I was lying in bed thinking about another post I wanted to write, this one about Tobin James and his Cincinnati connections, and it hit me. Who cares when I learned about terroir? Getting back to my roots should be an emotional connection, not academic. And I knew exactly what to write about.
When Kevin & I first met, back in 2000, we both enjoyed wine but we didn’t know much about it. We certainly weren’t the hobbyists and collectors we are today. Our first date was at a restaurant in O’Bryonville called Chateau Pomije. For our first Valentine’s day, in 2001, we braved a snow storm to trek out to the Chateau Pomije winery in Indiana. The owner, a rather fun and knowledgeable older gentlemen, would hold court in the outer lobby and gift shop, sharing tastes of his wines before everyone entered the restaurant proper. (The restaurant, by the way, had excellent barbecue.)
At the time, I didn’t live overly far from the O’Bryonville restaurant. We often grabbed friends and visited for wine tastings. I joined their wine club – my first ever – which introduced me to wines outside of my previous purview of Columbia Crest and Dynamite Vineyards. Kevin and I continued to head out to Indiana, buying a lot of the Chateau Pomije wines and enjoying the restaurant, with its views out into the vineyard. As our own relationship changed, Chateau Pomije changed right along with us. The O’Bryonville location dropped the restaurant and became a fantastic wine bar and wine shop. The vineyard itself was sold to an out-of-country group. It’s not the same anymore.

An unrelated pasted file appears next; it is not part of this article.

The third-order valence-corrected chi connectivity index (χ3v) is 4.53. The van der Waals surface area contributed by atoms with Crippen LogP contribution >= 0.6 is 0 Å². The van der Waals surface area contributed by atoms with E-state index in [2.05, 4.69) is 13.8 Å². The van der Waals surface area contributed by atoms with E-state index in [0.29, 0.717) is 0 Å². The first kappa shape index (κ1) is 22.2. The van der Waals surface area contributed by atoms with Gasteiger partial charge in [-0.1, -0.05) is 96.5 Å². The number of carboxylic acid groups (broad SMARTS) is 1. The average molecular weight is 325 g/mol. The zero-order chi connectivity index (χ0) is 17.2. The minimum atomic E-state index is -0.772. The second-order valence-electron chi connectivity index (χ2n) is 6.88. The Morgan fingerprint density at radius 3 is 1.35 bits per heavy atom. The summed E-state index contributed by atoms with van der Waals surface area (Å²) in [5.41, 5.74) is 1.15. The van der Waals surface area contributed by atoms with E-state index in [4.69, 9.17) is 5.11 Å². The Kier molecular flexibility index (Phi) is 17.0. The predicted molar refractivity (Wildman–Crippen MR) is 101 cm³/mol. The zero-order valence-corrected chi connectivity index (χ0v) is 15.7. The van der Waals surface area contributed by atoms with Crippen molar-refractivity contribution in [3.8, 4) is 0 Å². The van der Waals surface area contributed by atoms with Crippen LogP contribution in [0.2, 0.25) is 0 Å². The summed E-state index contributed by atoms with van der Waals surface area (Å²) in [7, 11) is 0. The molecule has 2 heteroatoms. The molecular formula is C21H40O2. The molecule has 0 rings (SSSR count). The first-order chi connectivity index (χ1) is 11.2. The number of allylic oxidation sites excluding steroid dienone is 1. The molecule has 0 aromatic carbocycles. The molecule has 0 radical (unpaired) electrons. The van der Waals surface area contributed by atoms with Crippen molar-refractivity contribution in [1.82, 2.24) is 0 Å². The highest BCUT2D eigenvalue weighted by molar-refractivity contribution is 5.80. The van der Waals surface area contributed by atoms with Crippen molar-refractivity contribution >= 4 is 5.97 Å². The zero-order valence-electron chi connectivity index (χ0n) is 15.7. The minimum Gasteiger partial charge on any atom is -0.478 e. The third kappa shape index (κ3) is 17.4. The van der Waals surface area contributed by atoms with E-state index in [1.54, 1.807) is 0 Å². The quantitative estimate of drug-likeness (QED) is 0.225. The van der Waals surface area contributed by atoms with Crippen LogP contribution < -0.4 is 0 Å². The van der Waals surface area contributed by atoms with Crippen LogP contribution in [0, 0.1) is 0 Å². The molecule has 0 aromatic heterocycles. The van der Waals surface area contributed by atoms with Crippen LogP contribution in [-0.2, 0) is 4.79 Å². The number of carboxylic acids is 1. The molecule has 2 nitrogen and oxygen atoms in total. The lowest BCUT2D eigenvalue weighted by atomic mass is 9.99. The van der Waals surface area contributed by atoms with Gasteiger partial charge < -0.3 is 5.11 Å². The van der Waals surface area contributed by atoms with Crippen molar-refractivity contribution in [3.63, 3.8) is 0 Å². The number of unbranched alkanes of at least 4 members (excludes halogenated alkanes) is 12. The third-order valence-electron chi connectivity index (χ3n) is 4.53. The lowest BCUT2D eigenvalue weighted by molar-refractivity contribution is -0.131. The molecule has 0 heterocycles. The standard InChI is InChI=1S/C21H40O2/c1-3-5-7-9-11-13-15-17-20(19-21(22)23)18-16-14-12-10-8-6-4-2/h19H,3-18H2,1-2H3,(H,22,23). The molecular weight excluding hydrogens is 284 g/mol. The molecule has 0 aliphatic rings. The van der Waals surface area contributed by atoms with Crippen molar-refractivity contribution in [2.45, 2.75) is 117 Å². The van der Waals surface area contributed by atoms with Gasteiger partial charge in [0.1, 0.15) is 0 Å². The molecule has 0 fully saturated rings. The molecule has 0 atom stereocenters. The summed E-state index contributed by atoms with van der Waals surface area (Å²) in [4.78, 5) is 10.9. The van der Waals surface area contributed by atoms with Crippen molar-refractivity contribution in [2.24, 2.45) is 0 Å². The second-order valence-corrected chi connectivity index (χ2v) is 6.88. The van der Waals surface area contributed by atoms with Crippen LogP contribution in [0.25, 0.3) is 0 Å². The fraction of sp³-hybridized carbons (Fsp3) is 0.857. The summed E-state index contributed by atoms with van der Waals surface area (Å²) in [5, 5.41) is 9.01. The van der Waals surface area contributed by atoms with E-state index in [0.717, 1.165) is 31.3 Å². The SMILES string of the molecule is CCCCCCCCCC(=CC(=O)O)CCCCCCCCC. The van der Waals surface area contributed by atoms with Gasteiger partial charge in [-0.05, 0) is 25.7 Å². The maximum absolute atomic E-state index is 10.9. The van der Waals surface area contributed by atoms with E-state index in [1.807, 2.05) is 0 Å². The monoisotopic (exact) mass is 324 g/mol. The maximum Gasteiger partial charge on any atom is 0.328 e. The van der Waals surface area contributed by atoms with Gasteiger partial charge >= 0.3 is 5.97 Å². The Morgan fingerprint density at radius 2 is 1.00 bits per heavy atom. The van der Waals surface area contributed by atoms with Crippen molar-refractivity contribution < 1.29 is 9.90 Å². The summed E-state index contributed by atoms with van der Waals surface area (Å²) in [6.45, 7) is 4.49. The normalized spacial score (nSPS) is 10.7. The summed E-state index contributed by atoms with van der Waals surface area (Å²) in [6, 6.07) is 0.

But before the vineyard was sold, Kevin and I were married. It was probably right around 5 years ago that we showed up at their door on a Monday evening, not knowing they were closed. That older gentlemen let us in anyway and we purchased a lot of wine. In fact, Chateau Pomije Winery was the first place I ever purchased a case of wine. On that particular trip, we stocked up for the wedding. We purchased a bottle of amazing (to my memory) late harvest Riesling for each member of our wedding party. We also bought a half-case of sparkling wine, each bottle specially engraved, for us and for each set of our parents.